There seems to be a tension between the lack of a consent defense for aggravated assault by strangulation and the existence of the various services’ Combatives programs (not to mention the popularity of combat sports among service members).  The key to this puzzle may lie with the often-overlooked element of Article 128, “unlawfully.” 

  7. Philip D. Cave says:

    And apparently no consideration of the “choking game” or similar autoerotic practices.  While the concern and prevalence is with the youth, there are plenty of adults who engage.  

  8. Concerned Defender says:

    Agreed with the above about consenual choking, rough sex, etc. assessment.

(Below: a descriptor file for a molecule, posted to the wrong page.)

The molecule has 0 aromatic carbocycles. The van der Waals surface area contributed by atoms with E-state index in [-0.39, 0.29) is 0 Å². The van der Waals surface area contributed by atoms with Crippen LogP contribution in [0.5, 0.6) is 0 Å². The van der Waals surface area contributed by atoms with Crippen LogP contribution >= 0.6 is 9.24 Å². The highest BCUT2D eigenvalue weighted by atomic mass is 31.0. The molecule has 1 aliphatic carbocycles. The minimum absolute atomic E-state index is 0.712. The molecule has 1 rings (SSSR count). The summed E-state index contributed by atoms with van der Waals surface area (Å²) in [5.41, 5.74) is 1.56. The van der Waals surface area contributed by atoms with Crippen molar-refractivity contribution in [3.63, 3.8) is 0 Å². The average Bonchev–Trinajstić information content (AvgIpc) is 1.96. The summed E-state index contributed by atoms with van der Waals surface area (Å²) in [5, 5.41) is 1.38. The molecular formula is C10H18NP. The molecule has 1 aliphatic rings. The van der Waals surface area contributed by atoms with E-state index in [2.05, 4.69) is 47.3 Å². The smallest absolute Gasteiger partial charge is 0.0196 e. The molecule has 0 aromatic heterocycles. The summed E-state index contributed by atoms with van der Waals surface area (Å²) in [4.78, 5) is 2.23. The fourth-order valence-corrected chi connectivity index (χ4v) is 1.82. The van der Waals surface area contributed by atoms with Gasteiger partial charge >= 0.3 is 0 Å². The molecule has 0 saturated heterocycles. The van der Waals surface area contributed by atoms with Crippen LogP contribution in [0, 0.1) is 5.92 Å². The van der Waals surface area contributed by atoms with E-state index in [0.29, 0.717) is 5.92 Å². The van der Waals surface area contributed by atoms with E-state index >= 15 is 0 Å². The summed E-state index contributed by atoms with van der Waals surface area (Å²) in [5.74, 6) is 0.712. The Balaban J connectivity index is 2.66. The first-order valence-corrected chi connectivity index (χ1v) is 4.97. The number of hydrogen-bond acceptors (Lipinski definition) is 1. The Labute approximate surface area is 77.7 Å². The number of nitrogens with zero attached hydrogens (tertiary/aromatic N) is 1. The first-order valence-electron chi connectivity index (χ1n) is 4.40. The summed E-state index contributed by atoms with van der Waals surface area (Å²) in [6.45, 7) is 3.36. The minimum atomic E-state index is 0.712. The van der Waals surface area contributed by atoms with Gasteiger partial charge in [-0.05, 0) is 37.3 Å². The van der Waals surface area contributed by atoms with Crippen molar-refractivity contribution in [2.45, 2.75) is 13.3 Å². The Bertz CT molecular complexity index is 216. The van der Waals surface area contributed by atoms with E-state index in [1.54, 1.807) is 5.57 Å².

Normally, an accused is not compelled to testify.  That’s a fundamental right found in the 5A and Article 31.
    The very devious way these laws are drafted and practically applied remove that right against self-incrimination.  The accusation is so emotionally charged and does in fact require explanation.  This forces the accused to waive his rights to explain it was consensual.  
    Typical crimes have contemporaneous witnesses or extrinsic evidence.  Not so with ancient sex assault or DV allegations.